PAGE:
Festivals are aplenty throughout the islands in Philippines and Iloilo is no different. The high sense of spirituality and inter-cultural values of the Ilonggos (people from Iloilo are known as this) paves the way for celebrations of festivals and fiestas as a form of thanksgiving for almost everything the divine providence has lavishly endowed them.
Aside from district fiestas which usually celebrate a patron saint’s day, there are festivals which are celebrated by the whole city and attracts tourists in numbers.
Among the city’s famous festivities are Dinagyang is dubbed as the “Festival of Excellent Folk choreography”. It is a colourful display of street dancing and story-telling. 

Then there is Paraw and Samba Regatta Festival where the sunny but cool and windy February climate paves the way for the annual celebration along Iloilo Strait. Colorful paraws (local sailboats) vie for trophies and cash prices for the different categories of the contest.
The contest gives tribute and honor to this water vehicle as an indispensible partner of local fishermen and as a common means of transportation between Iloilo and Guimaras and the other nearby coastal towns.
Side events also include, Porma Balas a sand sculpting competition, search for Ms. Paraw Regatta; beach-volleyball, beach-footbal, and the Samba Regatta - a music and dancing competition which has resemblance of the Mardi Gras in Rio de Janeiro.
Candelaria de Jaro is a feast celebration of its patroness, La Nuestra Señora de Candelaria or Our Lady of Candles. Although a religious holiday, the whole city and the country literally goes to Jaro to celebrate with the Jarenos this fabulous and famous celebration. Originally, the celebration is a thanksgiving of the Jarenos for the good harvest and fortune that the patroness has showered on them for the past year, but it has drawn local and foreign visitors alike because of its lavish luncheons and dinners, opulent religious procession, the grand ball and coronation of the Jaro Charity Queen.
Iloilo City Charter Day is another celebration which started only in 2010. It is a 40-day celebration beginning on July 16 and climaxing on August 25. It aims to create public awareness of the history and development of Iloilo as a City; arouse community sense of pride of place; and showcase the celebration as link to culture and heritage.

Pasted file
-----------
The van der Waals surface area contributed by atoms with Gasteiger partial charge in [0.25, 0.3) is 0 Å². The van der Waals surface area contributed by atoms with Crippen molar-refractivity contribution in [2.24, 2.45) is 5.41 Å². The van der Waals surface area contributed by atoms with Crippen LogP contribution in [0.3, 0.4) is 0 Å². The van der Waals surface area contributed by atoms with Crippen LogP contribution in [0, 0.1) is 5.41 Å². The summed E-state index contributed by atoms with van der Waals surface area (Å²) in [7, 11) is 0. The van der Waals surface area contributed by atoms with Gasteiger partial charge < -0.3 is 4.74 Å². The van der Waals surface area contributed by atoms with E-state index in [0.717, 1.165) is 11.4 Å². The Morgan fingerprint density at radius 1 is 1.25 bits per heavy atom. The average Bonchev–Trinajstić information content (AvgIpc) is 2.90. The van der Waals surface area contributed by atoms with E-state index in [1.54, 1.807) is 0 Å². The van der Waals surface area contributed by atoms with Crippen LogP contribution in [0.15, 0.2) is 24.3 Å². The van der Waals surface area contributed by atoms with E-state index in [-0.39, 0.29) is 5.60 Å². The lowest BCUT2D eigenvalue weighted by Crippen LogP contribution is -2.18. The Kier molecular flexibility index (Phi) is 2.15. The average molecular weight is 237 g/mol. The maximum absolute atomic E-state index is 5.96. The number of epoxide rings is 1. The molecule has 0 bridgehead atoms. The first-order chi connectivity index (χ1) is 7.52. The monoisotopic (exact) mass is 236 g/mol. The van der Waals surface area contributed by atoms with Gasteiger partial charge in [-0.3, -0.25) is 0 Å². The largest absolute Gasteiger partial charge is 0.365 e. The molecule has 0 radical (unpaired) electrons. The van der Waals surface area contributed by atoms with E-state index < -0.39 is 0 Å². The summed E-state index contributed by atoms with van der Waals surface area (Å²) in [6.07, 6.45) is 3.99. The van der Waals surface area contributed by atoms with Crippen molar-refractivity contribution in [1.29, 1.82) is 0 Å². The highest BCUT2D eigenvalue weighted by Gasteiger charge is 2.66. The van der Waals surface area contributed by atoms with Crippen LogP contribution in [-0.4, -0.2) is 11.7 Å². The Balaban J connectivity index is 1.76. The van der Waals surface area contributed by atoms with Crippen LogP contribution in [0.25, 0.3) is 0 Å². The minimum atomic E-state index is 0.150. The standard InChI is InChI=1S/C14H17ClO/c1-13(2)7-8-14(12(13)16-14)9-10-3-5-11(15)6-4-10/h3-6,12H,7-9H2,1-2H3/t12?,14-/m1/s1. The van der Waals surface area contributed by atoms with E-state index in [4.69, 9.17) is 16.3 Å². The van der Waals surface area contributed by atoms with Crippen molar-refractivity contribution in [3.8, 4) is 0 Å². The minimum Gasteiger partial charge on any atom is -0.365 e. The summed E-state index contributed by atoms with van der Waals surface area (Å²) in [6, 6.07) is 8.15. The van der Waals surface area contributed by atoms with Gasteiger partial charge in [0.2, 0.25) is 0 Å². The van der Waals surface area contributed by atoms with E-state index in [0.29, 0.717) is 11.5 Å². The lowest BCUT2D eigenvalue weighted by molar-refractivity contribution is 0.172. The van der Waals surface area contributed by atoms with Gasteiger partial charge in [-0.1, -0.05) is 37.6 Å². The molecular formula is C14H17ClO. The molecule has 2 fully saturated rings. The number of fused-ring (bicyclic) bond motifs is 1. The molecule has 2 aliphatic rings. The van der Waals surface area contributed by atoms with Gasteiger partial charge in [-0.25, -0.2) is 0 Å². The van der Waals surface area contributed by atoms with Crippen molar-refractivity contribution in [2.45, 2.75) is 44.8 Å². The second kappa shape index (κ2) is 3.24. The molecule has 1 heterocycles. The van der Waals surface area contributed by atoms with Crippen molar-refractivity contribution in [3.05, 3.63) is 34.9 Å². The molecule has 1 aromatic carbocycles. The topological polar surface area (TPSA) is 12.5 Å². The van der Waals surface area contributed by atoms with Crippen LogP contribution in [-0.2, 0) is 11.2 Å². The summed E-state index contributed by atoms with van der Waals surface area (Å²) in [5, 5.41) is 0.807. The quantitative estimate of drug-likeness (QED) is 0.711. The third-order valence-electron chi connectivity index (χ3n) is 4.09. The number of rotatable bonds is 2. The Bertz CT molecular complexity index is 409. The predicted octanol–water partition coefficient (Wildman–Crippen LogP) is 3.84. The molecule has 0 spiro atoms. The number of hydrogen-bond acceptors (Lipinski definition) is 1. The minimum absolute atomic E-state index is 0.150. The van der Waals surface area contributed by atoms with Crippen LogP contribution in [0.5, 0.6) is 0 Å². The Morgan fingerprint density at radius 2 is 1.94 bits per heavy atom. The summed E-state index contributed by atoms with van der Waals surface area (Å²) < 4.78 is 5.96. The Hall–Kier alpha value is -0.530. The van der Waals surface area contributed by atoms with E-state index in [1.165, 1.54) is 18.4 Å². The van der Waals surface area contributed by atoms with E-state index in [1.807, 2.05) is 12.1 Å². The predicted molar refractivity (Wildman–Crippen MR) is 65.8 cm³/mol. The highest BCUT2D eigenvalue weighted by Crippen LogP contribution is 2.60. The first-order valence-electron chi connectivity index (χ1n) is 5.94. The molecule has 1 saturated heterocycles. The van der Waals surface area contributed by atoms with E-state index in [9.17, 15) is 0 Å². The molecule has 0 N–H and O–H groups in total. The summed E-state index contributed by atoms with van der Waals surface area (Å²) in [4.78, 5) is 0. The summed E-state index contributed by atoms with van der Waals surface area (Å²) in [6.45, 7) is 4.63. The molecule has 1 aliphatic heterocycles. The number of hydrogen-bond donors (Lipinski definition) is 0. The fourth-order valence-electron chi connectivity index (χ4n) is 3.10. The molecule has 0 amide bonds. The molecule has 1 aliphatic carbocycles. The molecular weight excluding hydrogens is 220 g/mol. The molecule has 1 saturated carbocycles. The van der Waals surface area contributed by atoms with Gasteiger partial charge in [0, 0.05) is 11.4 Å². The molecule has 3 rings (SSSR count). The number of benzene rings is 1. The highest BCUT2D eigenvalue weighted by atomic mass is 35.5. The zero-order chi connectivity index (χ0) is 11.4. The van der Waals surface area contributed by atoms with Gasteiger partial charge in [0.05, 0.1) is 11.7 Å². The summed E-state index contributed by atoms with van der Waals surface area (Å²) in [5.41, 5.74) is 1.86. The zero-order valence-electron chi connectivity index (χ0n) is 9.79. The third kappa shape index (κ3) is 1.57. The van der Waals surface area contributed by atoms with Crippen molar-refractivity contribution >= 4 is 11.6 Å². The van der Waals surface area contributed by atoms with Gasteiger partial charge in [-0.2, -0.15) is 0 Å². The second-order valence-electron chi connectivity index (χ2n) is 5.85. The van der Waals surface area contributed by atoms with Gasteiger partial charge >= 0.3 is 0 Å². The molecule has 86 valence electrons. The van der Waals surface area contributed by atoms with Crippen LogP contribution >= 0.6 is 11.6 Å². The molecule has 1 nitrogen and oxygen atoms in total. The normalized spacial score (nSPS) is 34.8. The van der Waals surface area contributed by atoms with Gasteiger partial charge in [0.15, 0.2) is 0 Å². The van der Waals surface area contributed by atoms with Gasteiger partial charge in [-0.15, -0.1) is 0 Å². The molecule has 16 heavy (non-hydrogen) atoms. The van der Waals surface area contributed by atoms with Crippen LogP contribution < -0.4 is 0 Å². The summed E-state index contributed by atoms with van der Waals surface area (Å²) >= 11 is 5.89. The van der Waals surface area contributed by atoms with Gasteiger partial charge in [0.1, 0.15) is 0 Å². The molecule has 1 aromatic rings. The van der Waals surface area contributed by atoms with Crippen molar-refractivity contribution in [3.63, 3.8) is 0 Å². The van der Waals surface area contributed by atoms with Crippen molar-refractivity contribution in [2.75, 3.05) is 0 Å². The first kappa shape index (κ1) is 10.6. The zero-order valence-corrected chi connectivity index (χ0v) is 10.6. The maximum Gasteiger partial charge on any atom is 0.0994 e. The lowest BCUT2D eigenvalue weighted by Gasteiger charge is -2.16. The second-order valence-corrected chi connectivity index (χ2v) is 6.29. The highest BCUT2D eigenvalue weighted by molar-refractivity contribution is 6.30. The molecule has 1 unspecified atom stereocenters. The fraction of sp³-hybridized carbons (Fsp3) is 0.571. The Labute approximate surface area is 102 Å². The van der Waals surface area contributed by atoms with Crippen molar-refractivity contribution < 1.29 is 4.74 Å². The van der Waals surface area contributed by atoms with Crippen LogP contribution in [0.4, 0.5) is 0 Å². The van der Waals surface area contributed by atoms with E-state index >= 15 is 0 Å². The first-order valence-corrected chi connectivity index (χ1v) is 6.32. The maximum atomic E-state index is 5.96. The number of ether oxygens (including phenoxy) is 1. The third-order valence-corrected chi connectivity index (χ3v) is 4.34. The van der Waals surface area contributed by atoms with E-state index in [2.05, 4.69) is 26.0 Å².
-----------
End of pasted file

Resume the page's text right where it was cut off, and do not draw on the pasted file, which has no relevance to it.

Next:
So if one is looking for a perfect vacation destination with a variety of choices, affordable and anytime of the year, it’s got to be Iloilo – their tagline in promoting Iloilo.
Getting to Iloilo:

Accessible from Manila by air (50 minutes flight) by Philippines or Cebu Air. It is also accessible by sea by ferry but is an overnight trip.

Saturday, April 23, 2016

Haven for buskers

By Tony Mariadass

The image of buskers in Malaysia is surely changing for the better, thanks to the efforts of Malaysian Buskers Club (MYBC) who have now embarking on a mission to have a ‘Buskers Village’ in the new future.
It was no easy path for MYBC to make themselves relevant and it was president Wady Hamdan, his deputy and veteran busker Asrul Hanif and his committee’s tireless effort which has finally seen them being recognised as a body for buskers.
Started three years ago, it was a rough road to recognition and facing rejection from all quarters, be it government agencies, malls or even people in general, was a norm.
But the 41 year-old statistician by profession and a graduate from Australia, kept knocking on doors and eventually made inroads when he had an opportunity to meet the prime minister, Datuk Seri Najib Tun Razak, after writing a letter to him about his plight and mission to make buskers in Malaysian relevant.
“That meeting two years ago, somewhat changed the path for MYBC, but it was still not smooth sailing until Avenue K management under Sue Wang gave us the first platform to perform at a mall,” said Wady a father of twelve children.
Wang said that Avenue K’s tagline of ‘Make friends and create trends’, they wanted to engage with the public and have a place where they can chill out and enjoy raw entertainment but talented.
“We created a space for the buskers at the KLCC MRT station which was part of Avenue K and was one of the busiest stations in the city. We wanted to make the station lively and wanted public to have experience and enjoy their train trips,” said Wang.
“It also served as a place for family gathering and tourists’ attraction.
“We are happy that we pioneered the idea and that MYBC have found many other places who are supporting them now.”
 Wady said that the opportunity afforded to them by Avenue K opened many other doors opened – from malls, airport, television stations, corporate organisations and for functions.
“Today we have a database of 11,000 buskers from throughout the country and almost every state has a club who coordinate with us.
“Our buskers are not just musicians. Buskers are street performers who entertain the crowd as musicians, stand-up comics, clowns, magicians and other talent.”
 However, Wady said that for performers at Malls and high-end places, they have a group of buskers who are of a certain standard.
“As much as we encourage all buskers to join MYBC, but there different avenues for them to perform.
“While the betters ones – about 50 –who are called ‘ resident buskers’, perform at malls and places which requires a certain standard, we have jamborees, street and art festivals and other functions where the rest get to show case all sorts of talent.”